Why Fathers Abandon Their Posts

For the most part men are still stuck in the Neolithic period acting like Neanderthals.   I am really sorry to say, but it is true.    Men have a code.  Don’t talk about how you are feeling.   Endure all pain without complaint.   Go to war.  

Not everyman carries a machine gun,  but when they leave their homes each day, they put on their military attire and fight battles.    When they come from the war, all they want to do is forget about it.    The last thing they want to do is be with their families and interact with their children.   They certainly don’t want to talk.   Whatever it takes to forget so that they can wake up and do it again the next day is what they do.

When you go to war, the most important coping device you have is forgetting.   By and large after several years on the battlefield most men have lost their dreams.  They have lost themselves.   Then they abandon their children.     You would think that in the modern world with all that we know about development that things would be better, but they seem to just be repeating themselves.    Men keep forgetting who they are and abandoning their families.   It is because they are being loyal to the code.  The code is enduring.

The easiest thing for men to do to resolve the war mentality is to adopt the metaphor of play over war.    The war metaphor starts around age 6 when children start to get compared to one another and then realize that they are in a life and death struggle against others for their material survival.    Girls have the advantage of being able to talk about feelings so the damage to them is ameliorated.   But boys quickly learn that their material survival depends largely on how they stack up against others.   Fighting for an advantage is what they are taught and since they have to shut up about things,  they know no other way.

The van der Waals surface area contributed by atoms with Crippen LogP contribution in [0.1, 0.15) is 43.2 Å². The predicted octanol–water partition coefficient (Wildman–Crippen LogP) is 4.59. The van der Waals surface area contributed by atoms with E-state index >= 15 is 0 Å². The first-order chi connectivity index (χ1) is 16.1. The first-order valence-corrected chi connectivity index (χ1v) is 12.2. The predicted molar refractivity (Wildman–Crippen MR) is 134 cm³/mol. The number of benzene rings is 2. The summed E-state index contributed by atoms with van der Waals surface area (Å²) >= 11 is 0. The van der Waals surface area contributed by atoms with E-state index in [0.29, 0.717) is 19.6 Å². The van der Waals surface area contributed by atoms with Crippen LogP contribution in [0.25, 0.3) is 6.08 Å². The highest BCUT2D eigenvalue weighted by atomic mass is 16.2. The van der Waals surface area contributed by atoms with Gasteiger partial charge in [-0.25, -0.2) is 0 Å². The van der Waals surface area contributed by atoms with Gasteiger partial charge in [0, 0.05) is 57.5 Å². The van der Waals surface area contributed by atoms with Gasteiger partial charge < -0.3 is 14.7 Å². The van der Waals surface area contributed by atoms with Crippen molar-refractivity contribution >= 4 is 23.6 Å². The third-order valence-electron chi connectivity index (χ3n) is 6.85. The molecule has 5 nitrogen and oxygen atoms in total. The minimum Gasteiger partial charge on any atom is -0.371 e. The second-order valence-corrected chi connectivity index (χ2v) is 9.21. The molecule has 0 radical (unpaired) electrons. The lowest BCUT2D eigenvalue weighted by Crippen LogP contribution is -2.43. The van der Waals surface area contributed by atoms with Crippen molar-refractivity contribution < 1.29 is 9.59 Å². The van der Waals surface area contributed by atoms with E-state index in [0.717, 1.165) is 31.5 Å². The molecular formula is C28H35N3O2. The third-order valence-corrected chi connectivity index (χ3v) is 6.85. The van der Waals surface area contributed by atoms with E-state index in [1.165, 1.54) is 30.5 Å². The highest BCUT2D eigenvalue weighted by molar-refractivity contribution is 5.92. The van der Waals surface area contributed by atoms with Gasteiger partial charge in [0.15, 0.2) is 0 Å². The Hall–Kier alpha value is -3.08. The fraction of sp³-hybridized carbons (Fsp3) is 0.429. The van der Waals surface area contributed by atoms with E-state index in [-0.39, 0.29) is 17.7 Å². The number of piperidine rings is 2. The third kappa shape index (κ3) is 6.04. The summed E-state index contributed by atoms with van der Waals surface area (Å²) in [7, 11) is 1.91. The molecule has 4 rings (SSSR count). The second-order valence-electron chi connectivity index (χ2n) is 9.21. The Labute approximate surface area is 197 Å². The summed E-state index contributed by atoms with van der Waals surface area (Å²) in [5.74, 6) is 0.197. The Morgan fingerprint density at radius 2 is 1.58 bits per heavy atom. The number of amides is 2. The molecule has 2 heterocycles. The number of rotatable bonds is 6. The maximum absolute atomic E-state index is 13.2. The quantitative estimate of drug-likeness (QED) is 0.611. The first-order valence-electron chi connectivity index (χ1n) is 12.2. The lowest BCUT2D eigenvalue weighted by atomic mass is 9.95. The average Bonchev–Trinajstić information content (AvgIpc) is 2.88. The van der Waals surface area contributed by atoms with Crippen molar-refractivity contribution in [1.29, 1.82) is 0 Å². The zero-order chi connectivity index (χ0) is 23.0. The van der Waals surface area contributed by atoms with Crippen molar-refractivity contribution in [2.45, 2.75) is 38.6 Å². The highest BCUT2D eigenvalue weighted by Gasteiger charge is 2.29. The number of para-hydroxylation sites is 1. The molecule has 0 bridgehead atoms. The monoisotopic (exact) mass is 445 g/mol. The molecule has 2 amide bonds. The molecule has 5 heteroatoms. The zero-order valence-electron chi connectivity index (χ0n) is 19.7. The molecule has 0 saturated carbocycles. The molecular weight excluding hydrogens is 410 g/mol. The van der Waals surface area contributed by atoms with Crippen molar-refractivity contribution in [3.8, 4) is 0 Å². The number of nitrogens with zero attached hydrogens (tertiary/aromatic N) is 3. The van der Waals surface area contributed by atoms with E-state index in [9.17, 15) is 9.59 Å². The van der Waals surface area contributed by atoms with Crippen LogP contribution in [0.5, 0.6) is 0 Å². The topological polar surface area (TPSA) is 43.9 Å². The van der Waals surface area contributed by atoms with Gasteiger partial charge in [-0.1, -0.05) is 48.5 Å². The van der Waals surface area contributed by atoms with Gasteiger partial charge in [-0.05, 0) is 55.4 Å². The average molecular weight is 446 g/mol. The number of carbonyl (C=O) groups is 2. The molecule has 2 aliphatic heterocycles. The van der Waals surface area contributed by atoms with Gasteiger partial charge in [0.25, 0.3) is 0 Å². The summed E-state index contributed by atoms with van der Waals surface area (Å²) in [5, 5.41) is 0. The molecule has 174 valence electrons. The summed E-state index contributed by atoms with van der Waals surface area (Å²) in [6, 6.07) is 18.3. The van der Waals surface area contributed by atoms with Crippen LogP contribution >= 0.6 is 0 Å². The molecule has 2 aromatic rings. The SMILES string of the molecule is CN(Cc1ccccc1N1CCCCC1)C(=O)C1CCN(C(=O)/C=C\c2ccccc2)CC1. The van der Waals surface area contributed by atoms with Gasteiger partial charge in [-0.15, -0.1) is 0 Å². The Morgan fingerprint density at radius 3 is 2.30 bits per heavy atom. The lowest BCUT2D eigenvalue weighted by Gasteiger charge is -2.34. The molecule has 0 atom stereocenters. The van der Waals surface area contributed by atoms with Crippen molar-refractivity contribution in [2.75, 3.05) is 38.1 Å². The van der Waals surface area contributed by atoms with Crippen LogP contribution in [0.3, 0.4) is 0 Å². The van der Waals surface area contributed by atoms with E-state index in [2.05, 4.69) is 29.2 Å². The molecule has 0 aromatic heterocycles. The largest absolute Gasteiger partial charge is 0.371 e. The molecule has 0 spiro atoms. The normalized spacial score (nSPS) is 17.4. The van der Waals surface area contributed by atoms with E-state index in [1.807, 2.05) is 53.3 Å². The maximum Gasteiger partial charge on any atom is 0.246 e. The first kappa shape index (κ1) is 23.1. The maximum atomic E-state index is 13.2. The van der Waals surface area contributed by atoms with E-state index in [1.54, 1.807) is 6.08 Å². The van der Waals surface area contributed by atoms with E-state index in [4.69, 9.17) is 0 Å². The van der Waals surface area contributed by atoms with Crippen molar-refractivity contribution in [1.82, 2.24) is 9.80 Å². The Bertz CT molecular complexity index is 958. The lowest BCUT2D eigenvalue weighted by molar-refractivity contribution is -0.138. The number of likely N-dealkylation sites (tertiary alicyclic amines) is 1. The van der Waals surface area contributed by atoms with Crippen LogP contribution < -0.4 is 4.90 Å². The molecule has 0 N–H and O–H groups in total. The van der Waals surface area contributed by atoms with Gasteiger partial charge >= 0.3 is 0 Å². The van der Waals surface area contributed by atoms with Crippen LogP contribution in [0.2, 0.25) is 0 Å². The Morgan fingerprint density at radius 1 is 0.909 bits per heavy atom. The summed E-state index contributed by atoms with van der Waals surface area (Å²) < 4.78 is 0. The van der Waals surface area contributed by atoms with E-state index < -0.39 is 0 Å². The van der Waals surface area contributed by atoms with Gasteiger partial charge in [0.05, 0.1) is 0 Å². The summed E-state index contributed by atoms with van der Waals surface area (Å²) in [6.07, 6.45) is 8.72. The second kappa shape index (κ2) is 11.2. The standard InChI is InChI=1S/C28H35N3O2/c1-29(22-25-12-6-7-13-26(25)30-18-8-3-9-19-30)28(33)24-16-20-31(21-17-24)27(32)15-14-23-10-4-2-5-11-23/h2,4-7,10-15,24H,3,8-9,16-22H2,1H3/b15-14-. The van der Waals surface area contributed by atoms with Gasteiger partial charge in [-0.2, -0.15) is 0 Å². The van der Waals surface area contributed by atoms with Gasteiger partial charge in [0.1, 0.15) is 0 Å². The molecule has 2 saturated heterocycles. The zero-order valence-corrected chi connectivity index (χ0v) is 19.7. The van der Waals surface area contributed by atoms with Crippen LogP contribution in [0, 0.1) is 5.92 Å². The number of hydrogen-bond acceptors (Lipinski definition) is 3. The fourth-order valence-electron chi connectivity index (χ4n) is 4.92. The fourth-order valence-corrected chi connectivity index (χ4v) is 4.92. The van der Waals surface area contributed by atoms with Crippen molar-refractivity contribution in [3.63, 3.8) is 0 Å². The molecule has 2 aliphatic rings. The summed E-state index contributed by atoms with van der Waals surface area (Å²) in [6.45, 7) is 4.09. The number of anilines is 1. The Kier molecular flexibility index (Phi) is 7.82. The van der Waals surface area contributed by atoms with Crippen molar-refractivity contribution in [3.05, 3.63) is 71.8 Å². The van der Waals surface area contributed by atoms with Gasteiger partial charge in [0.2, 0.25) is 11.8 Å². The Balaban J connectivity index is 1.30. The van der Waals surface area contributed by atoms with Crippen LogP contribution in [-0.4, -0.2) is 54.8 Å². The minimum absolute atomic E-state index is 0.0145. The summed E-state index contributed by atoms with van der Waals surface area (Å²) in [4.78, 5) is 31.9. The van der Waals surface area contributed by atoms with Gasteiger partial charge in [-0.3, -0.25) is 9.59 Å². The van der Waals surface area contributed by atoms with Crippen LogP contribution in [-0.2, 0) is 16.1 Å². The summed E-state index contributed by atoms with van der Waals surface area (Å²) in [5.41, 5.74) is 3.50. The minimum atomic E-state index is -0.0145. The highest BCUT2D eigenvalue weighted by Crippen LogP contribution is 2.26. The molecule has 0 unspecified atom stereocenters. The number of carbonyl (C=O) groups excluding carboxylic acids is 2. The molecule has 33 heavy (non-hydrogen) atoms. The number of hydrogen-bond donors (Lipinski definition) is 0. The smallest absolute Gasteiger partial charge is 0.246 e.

When men leave the house to play rather than going off to war,  they come back refreshed and excited about being with their families.   They talk more and share more.   Their children feel like they have value.    It is a simple shift.   War is serious business.  Play is light and care-free.   War kills relationships. Play increases and develops friendships.    War is about carving out territory.  Play is about having a good time in your space.

Men have the greater responsibility for the financial well-being of the family, but it doesn’t mean that they have to go war to each day.   They can go to play.   Instead of bring the war home and then trying to forget it, they can bring the play home and remember it.   When you are stuck in the war mentality, even the play like a golf game is life and death.

When you watch children play,  they can enjoy themselves endlessly in the midst of a game, but as soon as the score starts to matter, they start to fight with each other.   Playing does not exclude score-keeping, but it does exclude the score mattering so much.    The other day I was in a store to buy something for my tennis racquet when I ran into a friend who I hadn’t seen for awhile.   Almost the entire time he spent telling me his score card.   He told me how his children were going to  university or getting high marks and something about where his family was going.   I think I was supposed to impressed by the score card, but I knew that the kid going to the university was  majorly into drugs.

One of my favorite stories of a man getting out of the war metaphor was from ecological tour operator in Chapada Diamantina in Brazil.  He had been a lawyer in a big city, probably Sao Paulo.  Then one day he took a trip to the Chapada.   He fell in love with the place because it was a big playground in nature.    He created a great tour into some gorgeous areas and left his life as lawyer behind him.    While we may all not be able to leave our jobs and live in nature, we can change the war to play.

Life is a playground, not a war zone.

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